A new passive dosemeter for γ ray monitoring has been developed using an imaging plate (IP), combined with a unique annealing process. In the application of IPto dosemetry, fading causes serious problems. The fading is considered to be caused by the recombination of holes and electrons trapped shallowly in the F centers, which have several activation energies. Appropriate post-irradiation annealing procedures allow elimination of trapped charges with low activation energies, and quantitative estimation of the radiation dose is possible. With the optimum annealing condition experimentally established to minimize the effect of fading on dose estimation, it has become possible to evaluate a one-month dose directly with reasonable accuracy from the photo-stimulated luminescence (PSL) density of the annealed IP. With the described dosemeter, a one-month integral dose was measured in practice at several locations over the period of one year. The results were compared with those obtained using a commercially available optically stimulated luminescent dosemeter.
It has been confirmed that, in the measurement of radon-in-water using liquid scintillation counting, the direct method is preferred to the extraction method, since the former is simple technique. With a counting time of 60 minutes, the minimum detectable radon concentration by the extraction method and the direct method were found to be 0.03 Bq/kg and 1 Bq/kg, respectively. The minimum detectable radon concentration of 1 Bq/kg attained by the direct method is sufficient to check the radon concentration in drinking water below the Maximum Contaminant Level (11.1 Bq/L) proposed by the U. S. Environmental Protection Agency. The total net counting rates were estimated by the zero level extrapolating method. The optimized window values of the 3 efficiency tracing points were 50 keV - ∞, 75 keV - ∞ and 100 keV - ∞. The efficiency tracing method has been proved useful with LSCs that are currently available in Japan.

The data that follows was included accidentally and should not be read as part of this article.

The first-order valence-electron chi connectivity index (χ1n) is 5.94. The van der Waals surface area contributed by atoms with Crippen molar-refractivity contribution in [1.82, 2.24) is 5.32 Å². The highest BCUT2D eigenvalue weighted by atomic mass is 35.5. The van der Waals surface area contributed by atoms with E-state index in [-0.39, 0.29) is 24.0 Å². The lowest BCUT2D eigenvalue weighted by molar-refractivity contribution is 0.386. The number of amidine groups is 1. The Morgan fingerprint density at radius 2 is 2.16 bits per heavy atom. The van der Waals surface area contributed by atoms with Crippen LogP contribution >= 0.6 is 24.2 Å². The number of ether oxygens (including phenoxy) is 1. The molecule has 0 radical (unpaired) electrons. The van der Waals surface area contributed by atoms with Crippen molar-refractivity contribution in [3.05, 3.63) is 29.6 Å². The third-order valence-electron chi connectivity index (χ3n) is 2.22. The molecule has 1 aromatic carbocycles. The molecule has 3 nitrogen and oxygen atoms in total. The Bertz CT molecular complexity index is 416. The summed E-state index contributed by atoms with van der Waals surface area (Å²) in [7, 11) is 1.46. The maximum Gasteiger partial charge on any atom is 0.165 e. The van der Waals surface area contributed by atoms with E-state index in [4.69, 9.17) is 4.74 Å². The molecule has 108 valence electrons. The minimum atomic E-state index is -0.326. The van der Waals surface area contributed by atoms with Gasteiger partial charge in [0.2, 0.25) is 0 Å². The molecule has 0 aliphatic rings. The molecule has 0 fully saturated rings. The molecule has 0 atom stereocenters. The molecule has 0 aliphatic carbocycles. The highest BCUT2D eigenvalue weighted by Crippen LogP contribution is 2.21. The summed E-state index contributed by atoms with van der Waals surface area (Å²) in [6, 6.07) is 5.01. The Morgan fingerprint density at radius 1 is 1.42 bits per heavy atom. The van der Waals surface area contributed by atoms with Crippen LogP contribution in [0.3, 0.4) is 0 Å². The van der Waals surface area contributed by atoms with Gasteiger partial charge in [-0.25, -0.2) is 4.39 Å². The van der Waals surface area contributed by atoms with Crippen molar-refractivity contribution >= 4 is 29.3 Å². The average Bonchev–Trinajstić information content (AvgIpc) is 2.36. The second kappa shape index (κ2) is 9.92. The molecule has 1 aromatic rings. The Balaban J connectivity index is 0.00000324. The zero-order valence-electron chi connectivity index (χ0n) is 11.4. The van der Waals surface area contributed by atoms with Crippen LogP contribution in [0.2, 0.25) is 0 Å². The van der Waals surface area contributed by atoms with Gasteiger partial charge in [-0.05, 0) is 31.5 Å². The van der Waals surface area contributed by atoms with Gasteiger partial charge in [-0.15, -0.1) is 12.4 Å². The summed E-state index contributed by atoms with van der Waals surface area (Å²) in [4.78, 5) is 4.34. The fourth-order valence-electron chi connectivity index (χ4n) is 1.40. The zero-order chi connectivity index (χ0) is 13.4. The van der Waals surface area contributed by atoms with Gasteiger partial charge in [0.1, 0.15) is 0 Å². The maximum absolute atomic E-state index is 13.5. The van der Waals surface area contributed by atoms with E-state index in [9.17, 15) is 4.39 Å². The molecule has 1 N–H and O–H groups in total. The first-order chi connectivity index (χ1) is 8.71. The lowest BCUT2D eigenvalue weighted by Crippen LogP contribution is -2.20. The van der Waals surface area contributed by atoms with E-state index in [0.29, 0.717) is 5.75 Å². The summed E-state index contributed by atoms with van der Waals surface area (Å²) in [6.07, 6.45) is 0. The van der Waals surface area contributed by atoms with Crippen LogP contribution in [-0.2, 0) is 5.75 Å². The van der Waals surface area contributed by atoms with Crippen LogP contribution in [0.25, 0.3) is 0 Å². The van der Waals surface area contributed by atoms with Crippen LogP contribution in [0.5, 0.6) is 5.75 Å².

Measurements of radon in water have been conducted by many investigators so far. While liquid scintillation counting is widely used for radon-in-water measurements in Japan, there are other available devices such as IM-fontactoscopes and atmospheric radon monitors with bubbling kits. In the present study, an intercomparison exercise was conducted for four devices using water samples with two different radon concentrations. The devices used are : a liquid scintillation counter, an IM-fontactoscope, a pulse ionization chamber with a bubbling kit and a radon monitor (which employs a silicon semiconductor detector) with a bubbling kit. As a result, there was a good agreement among the measured values for other devices than the IM-fontactoscope (differences were within±3%), The atmospheric radon monitors (with bubbling kits) could be useful for field surveys of radon-in-water, considering their portability. On the other hand, the values measured with the IM-fontactoscope deviated from other measure-ment values (47% for sample A and 22% for sample B) . The deviation might be caused by a calibration method for the IM-fontactoscope. Since the IM-fontactoscopes are used at some institutes in Japan even nowadays, it is necessary to check values measured with them for determination of radon-in-water concentrations.